Forest Park Officers Violated Civil Rights of Chicago Officer: Federal Jury
Village officials express disappointment, shock that panel sided with Richard Schmidt on use of excessive force.
A federal jury has sided with an off-duty Chicago policeman's claims that Forest Park officers used excessive force in subduing him after a drunken tirade at a bar on St. Patrick's Day weekend in 2008.
According to the Forest Park Review, Officer Daniel Miller, Det. Daniel Pater and Sgt. Peter Morrissette were found liable of violating the civil rights of Richard Schmidt, who was arrested after busting up tables at Slainte, an Irish pub at 7505 Madison St. on March 1.
Off. Nick Kozak, also named in the suit, was found not guilty.
While in custody, Forest Park police said Schmidt fought and bit officers and spit in a paramedic's face. Officers testified over the course of the trial that Schmidt allegedly tackled Morrissette and grabbed his legs and Schmidt elbowed Pater and punched him in the face, according to the Review.
Schmidt testified at trial that when he was brought to the Forest Park police station, the officers punched him repeatedly in the face and head, rendering him unconscious. The complaint against the department noted that officers shot Schmidt four or five times with a stun gun and applied three Taser cycles to his legs.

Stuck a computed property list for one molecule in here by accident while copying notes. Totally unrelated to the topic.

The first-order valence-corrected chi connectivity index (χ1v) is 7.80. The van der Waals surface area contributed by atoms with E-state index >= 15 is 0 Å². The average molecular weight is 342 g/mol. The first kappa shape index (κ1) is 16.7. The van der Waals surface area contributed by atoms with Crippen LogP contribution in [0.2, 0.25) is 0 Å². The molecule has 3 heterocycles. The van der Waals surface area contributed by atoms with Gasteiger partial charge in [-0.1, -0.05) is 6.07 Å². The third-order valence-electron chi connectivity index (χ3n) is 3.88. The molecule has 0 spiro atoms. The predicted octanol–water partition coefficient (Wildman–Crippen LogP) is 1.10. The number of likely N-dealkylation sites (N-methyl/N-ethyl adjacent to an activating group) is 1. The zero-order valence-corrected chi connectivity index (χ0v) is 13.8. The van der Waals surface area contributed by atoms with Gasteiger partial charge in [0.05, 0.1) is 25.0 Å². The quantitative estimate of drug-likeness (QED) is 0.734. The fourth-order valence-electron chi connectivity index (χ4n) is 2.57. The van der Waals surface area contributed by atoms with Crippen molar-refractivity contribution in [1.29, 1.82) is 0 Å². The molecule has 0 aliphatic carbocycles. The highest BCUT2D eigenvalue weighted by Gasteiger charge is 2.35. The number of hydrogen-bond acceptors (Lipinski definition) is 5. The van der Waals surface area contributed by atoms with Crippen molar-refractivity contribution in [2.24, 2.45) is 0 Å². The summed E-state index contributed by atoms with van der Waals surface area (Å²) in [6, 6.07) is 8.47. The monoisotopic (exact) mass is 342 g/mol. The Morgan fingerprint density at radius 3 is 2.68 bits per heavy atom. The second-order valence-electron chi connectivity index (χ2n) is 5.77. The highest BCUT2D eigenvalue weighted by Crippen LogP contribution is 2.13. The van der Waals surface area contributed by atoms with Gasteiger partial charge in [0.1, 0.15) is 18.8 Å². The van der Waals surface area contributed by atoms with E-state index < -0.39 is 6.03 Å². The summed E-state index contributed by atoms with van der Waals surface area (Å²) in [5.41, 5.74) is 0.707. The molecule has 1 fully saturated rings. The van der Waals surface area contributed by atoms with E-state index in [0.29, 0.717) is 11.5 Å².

He was transported to Oak Park Hospital, where reports said he continued to be combatant and was kept in four-point restraints. His blood alcohol level was more than three times the legal limit if he had been driving, according to the Review.
A Cook County judge acquitted Schmidt of seven felony charges, including aggravated battery to a police officer and resisting arrest in 2010. After the verdict, Schmidt sued the officers in U.S. District Court, according to the Review.
Forest Park Reacts
Village Administrator Tim Gillian called the verdict unfair. He said the village investigated the charges against the officers right away.
"We did not wait for a jury several years after an event to determine if our officers were at fault," Gillian said. "Our guys were found to be within department guidelines."
Gillian said unfortunately, "the situation will be on their record now and all of us rather it wasn't." No action was taken against the officers; no fault was found. There was nothing indicating they did anything wrong, Gillian said.
Deputy Chief Tom Aftanas said disappointment was not the correct word— more shocked. Most of the time these matters are settled out of court because they can become costly. One other taser case Aftanas mentioned was settled out of court for about $8,000.
The officers, Aftanas said, are devastated. It's not a good feeling to be called a liar.
"I wish there were something to show that he lied. It's his word against our word," Aftanas said.
The case has been an eye-opener in a way, Gillian said. Men and women deal with the judicial system every day. In this case, no matter what the evidence said - no matter what four sworn, sober police officers said or the hospital nurse said, the jury just chose to believe him.
Will Forest Park appeal? Gillian isn't sure.
He is unsure if any other procedures would change as a result of the verdict. He noted that since this incident cameras were installed in rear area of all booking areas.
"Had they been there for this event, the cameras would have clearly shown that this guy was the aggressor here," Gillian said. "Nothing will change because of this event because we did anything wrong. The only thing we did wrong was lose a jury trial."
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